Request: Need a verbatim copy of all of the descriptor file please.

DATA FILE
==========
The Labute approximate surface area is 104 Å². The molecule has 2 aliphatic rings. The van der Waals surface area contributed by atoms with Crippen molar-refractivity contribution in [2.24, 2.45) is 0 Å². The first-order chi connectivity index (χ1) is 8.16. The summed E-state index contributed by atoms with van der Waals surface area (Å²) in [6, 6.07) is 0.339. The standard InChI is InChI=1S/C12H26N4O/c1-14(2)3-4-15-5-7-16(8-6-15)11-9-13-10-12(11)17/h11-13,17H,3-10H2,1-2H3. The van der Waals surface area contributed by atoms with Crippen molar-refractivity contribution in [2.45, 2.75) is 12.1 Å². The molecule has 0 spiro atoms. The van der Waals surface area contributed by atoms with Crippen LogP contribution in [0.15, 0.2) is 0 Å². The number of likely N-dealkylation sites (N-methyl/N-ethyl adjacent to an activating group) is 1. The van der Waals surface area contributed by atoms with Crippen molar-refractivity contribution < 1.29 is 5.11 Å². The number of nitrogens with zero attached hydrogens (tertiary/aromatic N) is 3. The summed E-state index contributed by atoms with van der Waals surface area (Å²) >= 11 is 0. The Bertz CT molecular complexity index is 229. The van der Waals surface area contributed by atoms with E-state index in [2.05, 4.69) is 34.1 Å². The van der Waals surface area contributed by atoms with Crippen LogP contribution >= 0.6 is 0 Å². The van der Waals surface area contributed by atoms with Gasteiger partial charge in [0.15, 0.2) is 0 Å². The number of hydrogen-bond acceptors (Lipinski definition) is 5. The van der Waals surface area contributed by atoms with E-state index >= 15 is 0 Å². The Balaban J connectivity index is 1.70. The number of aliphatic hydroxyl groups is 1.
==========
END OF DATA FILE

The Labute approximate surface area is 104 Å². The molecule has 2 aliphatic rings. The van der Waals surface area contributed by atoms with Crippen molar-refractivity contribution in [2.24, 2.45) is 0 Å². The first-order chi connectivity index (χ1) is 8.16. The summed E-state index contributed by atoms with van der Waals surface area (Å²) in [6, 6.07) is 0.339. The standard InChI is InChI=1S/C12H26N4O/c1-14(2)3-4-15-5-7-16(8-6-15)11-9-13-10-12(11)17/h11-13,17H,3-10H2,1-2H3. The van der Waals surface area contributed by atoms with Crippen molar-refractivity contribution in [2.45, 2.75) is 12.1 Å². The molecule has 0 spiro atoms. The van der Waals surface area contributed by atoms with Crippen LogP contribution in [0.15, 0.2) is 0 Å². The number of likely N-dealkylation sites (N-methyl/N-ethyl adjacent to an activating group) is 1. The van der Waals surface area contributed by atoms with Crippen molar-refractivity contribution < 1.29 is 5.11 Å². The number of nitrogens with zero attached hydrogens (tertiary/aromatic N) is 3. The summed E-state index contributed by atoms with van der Waals surface area (Å²) >= 11 is 0. The Bertz CT molecular complexity index is 229. The van der Waals surface area contributed by atoms with E-state index in [2.05, 4.69) is 34.1 Å². The van der Waals surface area contributed by atoms with Crippen LogP contribution >= 0.6 is 0 Å². The van der Waals surface area contributed by atoms with Gasteiger partial charge in [0.15, 0.2) is 0 Å². The number of hydrogen-bond acceptors (Lipinski definition) is 5. The van der Waals surface area contributed by atoms with E-state index >= 15 is 0 Å². The Balaban J connectivity index is 1.70. The number of aliphatic hydroxyl groups is 1.